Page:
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Tata Power in India agrees to buy 35MWh of gravity-based energy storage from Energy Vault

Image: Energy Vault.

Energy Vault, a Swiss maker of energy storage systems based around gravity, has made its technology commercially available, with India’s Tata Power expected to be the first customer.

The company said it has developed a form of energy storage based on the principles behind pumped hydropower stations, using a type of brick instead of water which is lowered to release its potential and kinetic energy.

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Started up through the Idealab tech incubator and accelerator programme and more recently having signed up with Mexico’s Cemex as supplier of the low-cost concrete that the bricks are made of, Energy Vault is now selling the solutions, utilising cranes to raise and lower the weight.

Energy Vault claims the systems can reach an efficiency of around 90%, suffering zero degradation and operating for as long as 30 to 40 years with unlimited cycling. The company said it uses environmentally sustainable raw materials, namely debris materials otherwise heading for landfills.

Energy Vault also claimed the technology can store energy at around half the cost of existing grid-scale storage solutions on a low levelised cost of energy (LCOE) basis, including operations and maintenance (O&M) costs and parts replacement.

Energy Vault is not alone in trying to commercialise a form of gravity-based energy storage using rocks, concrete or similar weighted materials. UK-based rival Gravitricity, itself started up with help from the national InnovateUK agency, is also producing systems along the same lines.

Gravitricity makes similar claims on the effectiveness and efficiency of the technology too, although it gives the designed lifespan of its devices to be 50 years. In April, researchers at Imperial College London published analysis on the company’s technology which found it was well-suited to performing grid-balancing and ancillary services to the grid cost-effectively.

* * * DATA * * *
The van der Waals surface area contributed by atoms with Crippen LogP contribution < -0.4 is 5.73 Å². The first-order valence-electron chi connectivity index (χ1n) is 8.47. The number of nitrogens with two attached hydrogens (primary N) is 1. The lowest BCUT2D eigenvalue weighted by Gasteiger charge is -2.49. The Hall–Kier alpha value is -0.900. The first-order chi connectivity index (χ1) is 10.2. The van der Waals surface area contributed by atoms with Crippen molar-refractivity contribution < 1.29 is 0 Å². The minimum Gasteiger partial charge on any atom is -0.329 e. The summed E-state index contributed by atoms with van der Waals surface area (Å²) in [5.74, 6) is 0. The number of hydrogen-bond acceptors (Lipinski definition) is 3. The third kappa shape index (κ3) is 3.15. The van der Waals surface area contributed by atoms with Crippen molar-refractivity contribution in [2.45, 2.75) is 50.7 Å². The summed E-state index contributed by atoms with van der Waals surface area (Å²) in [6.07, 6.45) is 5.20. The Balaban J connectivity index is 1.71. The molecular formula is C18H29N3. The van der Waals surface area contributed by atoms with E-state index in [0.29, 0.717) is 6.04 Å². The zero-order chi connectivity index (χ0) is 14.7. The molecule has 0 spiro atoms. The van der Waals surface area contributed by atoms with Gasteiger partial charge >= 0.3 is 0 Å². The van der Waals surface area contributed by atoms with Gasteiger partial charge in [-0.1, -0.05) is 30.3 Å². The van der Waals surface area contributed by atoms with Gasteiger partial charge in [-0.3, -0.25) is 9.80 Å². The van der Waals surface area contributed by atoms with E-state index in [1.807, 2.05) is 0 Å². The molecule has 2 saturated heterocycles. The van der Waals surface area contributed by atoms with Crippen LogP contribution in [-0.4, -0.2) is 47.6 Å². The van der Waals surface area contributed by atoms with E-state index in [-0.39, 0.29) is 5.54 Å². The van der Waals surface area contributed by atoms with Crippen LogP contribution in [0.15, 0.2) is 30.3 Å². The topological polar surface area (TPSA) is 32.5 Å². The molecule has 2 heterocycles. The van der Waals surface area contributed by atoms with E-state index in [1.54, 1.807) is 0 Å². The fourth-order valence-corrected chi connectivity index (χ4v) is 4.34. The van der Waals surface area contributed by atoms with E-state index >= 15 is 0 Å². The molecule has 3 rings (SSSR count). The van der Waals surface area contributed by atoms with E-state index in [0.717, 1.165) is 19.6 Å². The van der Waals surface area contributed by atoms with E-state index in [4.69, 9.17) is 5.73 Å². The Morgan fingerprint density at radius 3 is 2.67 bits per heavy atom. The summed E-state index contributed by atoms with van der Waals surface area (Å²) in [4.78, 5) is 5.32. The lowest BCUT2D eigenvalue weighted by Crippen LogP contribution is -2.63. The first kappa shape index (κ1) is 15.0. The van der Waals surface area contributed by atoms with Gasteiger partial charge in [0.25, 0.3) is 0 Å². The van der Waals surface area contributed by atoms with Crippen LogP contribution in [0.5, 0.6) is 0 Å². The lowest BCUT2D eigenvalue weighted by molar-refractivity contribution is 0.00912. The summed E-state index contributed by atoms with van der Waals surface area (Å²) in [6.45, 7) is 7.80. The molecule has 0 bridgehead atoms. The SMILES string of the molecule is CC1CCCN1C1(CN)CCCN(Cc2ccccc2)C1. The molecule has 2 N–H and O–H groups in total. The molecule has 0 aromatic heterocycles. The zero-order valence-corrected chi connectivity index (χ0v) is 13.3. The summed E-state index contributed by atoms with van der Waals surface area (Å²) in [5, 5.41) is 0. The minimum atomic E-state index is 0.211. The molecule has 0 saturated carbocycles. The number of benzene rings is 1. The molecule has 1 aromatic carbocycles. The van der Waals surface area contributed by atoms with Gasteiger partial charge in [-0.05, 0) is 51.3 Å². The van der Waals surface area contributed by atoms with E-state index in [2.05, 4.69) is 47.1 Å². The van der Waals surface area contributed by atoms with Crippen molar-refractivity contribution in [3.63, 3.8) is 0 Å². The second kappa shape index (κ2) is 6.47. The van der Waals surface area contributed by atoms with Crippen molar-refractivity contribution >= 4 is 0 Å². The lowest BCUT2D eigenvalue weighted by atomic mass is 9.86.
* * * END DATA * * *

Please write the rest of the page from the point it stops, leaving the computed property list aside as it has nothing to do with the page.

That study was based on analysis of Gravitricity’s use of weights of up to 2,000 tonnes in vertical shafts, which are then winched up and then lowered, releasing energy. Gravitricity also released a study it had commissioned through a post-graduate researcher at the beginning of 2018, which drew similar conclusions.

Tata Power makes first purchase

Energy Vault said late last week that it has made an agreement with Tata Power to deploy a 35MWh system, expected to happen next year. According to Energy Vault, its 35MWh storage systems have a 4MW peak power output, achieving 100% full power from ramping up within 2.9 seconds and response times of milliseconds. This latter metric is what makes it capable of providing critical ancillary services such as spinning reserve and frequency response.

The company claims that future versions of its product could double the nominal capacity and peak power output of its existing models. It could be used for a range of applications, including renewable energy-powered microgrids and create reliable power solutions that run 24/7. Energy Vault claims that in addition to Tata Power, it has “initial agreements with customers on multiple continents”.

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